It has been a lot of fun letting him try different bits of food this way. There’s no pressure (yet!) to make sure he’s eating enough solid food or worry about whether there are enough of a certain nutrient, too much salt, too much sugar, too much spice, etc. The very first smakportioner he had was the gorgonzola sauce. Darwin had been showing immense interest in eating, so I stuck my finger in the sauce. He excitedly opened his mouth as my finger approached, but when the sauce hit his tongue… confusion. Concern. A bit disgusted. I don’t think he actually swallowed any of it, but rather pushed it all out of his mouth. Subsequent tastes have been much more successful, at least according to his reaction, although he doesn’t always seem to understand that he’s supposed to swallow the food.
Baby steps, I suppose.
What do you think about this practice? Did you (or would you) wait until a specific age to start introducing any solids, or did you give your baby little previews of what’s to come?
I found this adorable video via Dinner, A Love Story. Filmed in high speed, it’s an entertaining and well-crafted look at young children getting their first bites of various foods with strong flavors. The little ones trying the anchovy and orange are my favorite.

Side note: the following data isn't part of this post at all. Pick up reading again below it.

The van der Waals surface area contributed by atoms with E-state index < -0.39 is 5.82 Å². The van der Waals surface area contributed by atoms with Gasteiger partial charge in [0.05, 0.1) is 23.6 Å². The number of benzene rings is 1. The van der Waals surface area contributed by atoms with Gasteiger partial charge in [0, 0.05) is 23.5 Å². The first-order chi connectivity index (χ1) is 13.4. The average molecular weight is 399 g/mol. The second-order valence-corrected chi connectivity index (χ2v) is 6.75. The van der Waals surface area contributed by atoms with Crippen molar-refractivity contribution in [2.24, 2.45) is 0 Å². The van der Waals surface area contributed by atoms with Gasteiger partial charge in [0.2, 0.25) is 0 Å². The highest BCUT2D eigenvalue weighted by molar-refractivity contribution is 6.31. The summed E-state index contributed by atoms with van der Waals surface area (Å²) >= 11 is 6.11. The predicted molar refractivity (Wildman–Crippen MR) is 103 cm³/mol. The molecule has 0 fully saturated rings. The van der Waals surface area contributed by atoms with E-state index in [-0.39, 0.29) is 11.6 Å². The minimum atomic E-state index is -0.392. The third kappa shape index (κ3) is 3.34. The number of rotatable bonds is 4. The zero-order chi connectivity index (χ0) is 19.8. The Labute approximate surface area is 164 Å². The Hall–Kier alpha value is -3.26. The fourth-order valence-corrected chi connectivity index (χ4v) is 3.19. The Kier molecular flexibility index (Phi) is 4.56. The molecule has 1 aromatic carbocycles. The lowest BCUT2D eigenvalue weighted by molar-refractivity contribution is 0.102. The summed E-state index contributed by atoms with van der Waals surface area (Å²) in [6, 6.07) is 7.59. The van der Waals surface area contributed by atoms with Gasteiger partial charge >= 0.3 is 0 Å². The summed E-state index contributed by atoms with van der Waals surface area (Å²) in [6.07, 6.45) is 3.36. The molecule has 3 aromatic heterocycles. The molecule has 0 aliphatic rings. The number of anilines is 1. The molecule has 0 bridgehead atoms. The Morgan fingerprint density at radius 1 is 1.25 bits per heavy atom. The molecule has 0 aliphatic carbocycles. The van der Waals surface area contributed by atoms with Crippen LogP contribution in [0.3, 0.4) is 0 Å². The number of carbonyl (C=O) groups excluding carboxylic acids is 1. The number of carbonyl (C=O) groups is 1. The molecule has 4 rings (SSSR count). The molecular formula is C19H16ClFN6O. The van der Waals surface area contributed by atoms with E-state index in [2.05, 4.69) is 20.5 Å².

I had higher expectations for the little boy eating a slice of lemon. Have you ever searched for videos of babies eating lemons on Youtube? They are super cute! I cannot wait for Darwin’s first lemon video. This only makes me wish I had access to a high-speed camera.
I have no idea! He’s only four months old, so I still have some time to decide. Being such a food-lover myself, I have put a lot of thought into this. Perhaps I’m overthinking it, but I want his first bite to be something memorable (for me, at least), a bit out of the ordinary, and (of course!) delicious. I want his first taste of real food to be something that I myself love to eat. There is a long list of dishes that I would be excited to eat at any moment, but the choice has to be practical for his uninitiated taste buds. Living in Kyrgyzstan definitely poses some challenges, as some foods that I’d consider feeding him might not be available here or in season when he reaches the right age.
Some ideas I’ve considered: